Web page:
9. I’ve thought of the idea of advocating equal preferences. What if, in a 5-candidate race, you want to give a first choice to the Libertarians and Greens, third choice to the Constitutionalists and fourth choice to the Republicans and Democrats?

    There could be a proposal that says that if a voter wants to give equal preferences, it may do so but the number of equal preferences may not be more than half the total number of candidates for example.

  10. > “I cannot see any serious linkage between compulsory voting and compulsory preferences, or more correctly compulsory attendance at the polls. Compulsory voting does not require you to support a party you do not support”

    No, but the very act of turning up to vote can be interpreted as a statement of confidence in the legitimacy of the political process.

    While courts (eg, Austria) can and do draw legal distinctions between (a) being compelled to attend a polling place, take a ballot, and drop said ballot in a ballot-box (on pain of a fine), (b) being compelled to actually mark said ballot (on pain of a fine), and (c) being compelled to mark a minimum number of the candidates listed on the said ballot (on pain of having said ballot set aside as invalid) – but in practice, most self-identified libertarians are just as philosophically opposed to (a) and (b) as Alan is to (c).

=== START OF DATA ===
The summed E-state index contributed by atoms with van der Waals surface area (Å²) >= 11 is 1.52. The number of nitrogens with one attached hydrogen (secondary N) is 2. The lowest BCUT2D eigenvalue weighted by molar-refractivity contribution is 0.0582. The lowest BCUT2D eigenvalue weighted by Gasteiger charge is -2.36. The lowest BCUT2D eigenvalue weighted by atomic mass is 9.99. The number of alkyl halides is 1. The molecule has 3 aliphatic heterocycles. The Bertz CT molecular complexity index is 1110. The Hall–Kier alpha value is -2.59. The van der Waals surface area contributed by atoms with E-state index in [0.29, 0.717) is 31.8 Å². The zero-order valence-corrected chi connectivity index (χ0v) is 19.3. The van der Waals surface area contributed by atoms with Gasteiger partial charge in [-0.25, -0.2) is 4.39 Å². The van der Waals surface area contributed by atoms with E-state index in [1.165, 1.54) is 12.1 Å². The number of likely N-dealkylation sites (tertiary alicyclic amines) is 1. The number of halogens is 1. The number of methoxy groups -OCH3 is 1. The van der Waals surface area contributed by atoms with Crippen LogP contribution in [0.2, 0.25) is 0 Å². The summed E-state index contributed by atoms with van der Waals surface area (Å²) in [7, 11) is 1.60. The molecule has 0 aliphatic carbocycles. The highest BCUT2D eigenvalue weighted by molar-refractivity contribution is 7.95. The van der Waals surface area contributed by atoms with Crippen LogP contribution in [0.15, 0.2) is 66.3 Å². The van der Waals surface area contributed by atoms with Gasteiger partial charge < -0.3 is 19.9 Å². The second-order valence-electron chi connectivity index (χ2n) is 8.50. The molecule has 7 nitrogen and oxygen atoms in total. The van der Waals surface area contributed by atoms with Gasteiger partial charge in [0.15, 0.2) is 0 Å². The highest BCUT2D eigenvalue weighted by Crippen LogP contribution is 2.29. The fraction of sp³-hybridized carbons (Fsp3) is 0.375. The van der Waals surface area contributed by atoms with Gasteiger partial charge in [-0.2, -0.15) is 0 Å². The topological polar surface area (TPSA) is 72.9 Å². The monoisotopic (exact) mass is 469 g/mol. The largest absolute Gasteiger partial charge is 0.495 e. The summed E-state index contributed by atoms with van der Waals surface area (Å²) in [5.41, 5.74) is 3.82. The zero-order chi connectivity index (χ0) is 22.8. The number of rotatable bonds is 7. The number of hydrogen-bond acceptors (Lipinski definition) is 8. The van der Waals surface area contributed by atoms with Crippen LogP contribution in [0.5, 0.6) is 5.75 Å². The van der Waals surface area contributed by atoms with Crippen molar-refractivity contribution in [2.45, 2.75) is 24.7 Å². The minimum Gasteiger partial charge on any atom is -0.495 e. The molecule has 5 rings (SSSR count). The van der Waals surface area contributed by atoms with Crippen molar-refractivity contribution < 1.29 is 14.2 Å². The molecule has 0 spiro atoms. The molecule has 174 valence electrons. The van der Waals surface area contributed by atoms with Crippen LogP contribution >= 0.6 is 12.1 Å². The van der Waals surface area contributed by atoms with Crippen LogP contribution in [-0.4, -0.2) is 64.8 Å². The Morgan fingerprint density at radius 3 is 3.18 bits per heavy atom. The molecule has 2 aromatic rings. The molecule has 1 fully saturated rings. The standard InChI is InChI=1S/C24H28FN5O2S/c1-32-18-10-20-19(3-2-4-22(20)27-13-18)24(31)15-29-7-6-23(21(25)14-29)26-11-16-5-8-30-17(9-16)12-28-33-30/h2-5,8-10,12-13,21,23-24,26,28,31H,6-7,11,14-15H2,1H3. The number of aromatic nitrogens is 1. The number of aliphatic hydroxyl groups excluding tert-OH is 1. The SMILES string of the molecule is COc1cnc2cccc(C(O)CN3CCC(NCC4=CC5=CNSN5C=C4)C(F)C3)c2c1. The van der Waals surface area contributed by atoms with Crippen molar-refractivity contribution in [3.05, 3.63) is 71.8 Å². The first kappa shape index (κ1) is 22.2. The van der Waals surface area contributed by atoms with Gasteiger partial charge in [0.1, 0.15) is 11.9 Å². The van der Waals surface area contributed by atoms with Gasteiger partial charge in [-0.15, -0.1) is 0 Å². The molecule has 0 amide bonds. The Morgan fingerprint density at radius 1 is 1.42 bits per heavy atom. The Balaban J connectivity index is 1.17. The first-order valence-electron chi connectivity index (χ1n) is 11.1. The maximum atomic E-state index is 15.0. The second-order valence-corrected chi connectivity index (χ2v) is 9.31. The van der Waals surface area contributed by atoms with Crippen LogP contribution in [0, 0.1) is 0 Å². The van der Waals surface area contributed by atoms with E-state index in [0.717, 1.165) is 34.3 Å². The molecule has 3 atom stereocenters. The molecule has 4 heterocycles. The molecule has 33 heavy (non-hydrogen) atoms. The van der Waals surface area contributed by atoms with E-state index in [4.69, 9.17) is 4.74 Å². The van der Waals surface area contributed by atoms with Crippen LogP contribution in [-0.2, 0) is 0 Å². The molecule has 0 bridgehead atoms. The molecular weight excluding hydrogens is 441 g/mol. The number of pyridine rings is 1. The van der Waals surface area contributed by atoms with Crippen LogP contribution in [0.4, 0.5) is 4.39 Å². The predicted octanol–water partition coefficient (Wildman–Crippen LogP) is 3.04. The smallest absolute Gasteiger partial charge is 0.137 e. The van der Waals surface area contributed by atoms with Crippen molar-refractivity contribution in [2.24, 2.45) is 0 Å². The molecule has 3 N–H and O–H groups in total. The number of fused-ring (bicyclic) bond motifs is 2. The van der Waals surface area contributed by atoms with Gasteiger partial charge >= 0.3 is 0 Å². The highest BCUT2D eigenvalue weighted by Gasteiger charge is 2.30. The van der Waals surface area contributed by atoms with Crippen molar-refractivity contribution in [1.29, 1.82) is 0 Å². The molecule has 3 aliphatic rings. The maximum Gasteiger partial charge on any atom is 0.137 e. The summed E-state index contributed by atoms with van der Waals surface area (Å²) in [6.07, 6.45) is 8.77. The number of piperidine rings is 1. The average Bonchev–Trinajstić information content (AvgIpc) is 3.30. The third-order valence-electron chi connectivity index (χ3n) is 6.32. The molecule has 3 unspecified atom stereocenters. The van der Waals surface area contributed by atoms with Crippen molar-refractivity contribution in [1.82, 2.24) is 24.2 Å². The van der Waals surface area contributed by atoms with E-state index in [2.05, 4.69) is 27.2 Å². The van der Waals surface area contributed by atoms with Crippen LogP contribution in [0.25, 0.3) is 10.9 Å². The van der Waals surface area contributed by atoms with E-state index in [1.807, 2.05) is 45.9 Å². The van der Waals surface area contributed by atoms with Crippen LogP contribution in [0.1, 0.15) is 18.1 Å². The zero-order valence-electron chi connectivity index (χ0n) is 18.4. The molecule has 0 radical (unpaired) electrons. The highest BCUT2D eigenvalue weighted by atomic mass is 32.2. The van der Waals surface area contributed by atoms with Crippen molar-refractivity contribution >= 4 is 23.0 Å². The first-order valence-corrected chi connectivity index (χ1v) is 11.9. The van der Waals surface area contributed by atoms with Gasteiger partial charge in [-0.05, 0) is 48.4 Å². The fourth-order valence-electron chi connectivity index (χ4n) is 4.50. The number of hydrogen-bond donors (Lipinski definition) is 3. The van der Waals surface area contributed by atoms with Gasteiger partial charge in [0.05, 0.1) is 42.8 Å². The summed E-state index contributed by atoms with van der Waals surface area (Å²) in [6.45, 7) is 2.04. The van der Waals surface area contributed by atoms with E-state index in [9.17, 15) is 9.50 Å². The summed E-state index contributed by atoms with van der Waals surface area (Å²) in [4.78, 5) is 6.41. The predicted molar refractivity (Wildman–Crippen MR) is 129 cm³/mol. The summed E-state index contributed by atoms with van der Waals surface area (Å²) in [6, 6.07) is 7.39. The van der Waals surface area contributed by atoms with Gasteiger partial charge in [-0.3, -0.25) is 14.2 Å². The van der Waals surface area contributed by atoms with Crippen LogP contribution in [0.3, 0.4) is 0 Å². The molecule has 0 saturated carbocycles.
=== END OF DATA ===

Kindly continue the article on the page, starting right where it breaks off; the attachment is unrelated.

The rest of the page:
> “while [there] should be an option for a negative vote”

    Agreed in principle. What about the details? Would it be purely advisory (as in Nevada? or Colorado?). Or would NOTA “win” if it had a plurality, or just if it polled enough to deny any candidate 50%? Would nominations be re-opened, or the seat left vacant for the remainder of the term? If the former, would candidates who failed to get in at the first attempt be barred from re-nominating?

    (I’m not trying to shoot down the idea. I’m genuinely curious about best practice in this regard).

    I have filled the backs of many envelopes trying to work out how to apply NOTA (and similarly a right of recall) to PR elections, then eventually concluded that it isn’t necessary because most PR systems give a wide choice of candidates and parties and also ensure that 85% or more of votes elect someone they support. There is a far stronger case for NOTA and recall in winner-take-all elections (whether single- or multi-seat) to balance the fact that up to 49% of voters might be unrepresented.

Leave a Reply

Fill in your details below or click an icon to log in:

WordPress.com Logo

You are commenting using your WordPress.com account. Log Out /  Change )

Google+ photo

You are commenting using your Google+ account. Log Out /  Change )

Twitter picture

You are commenting using your Twitter account. Log Out /  Change )

Facebook photo

You are commenting using your Facebook account. Log Out /  Change )


Connecting to %s

This site uses Akismet to reduce spam. Learn how your comment data is processed.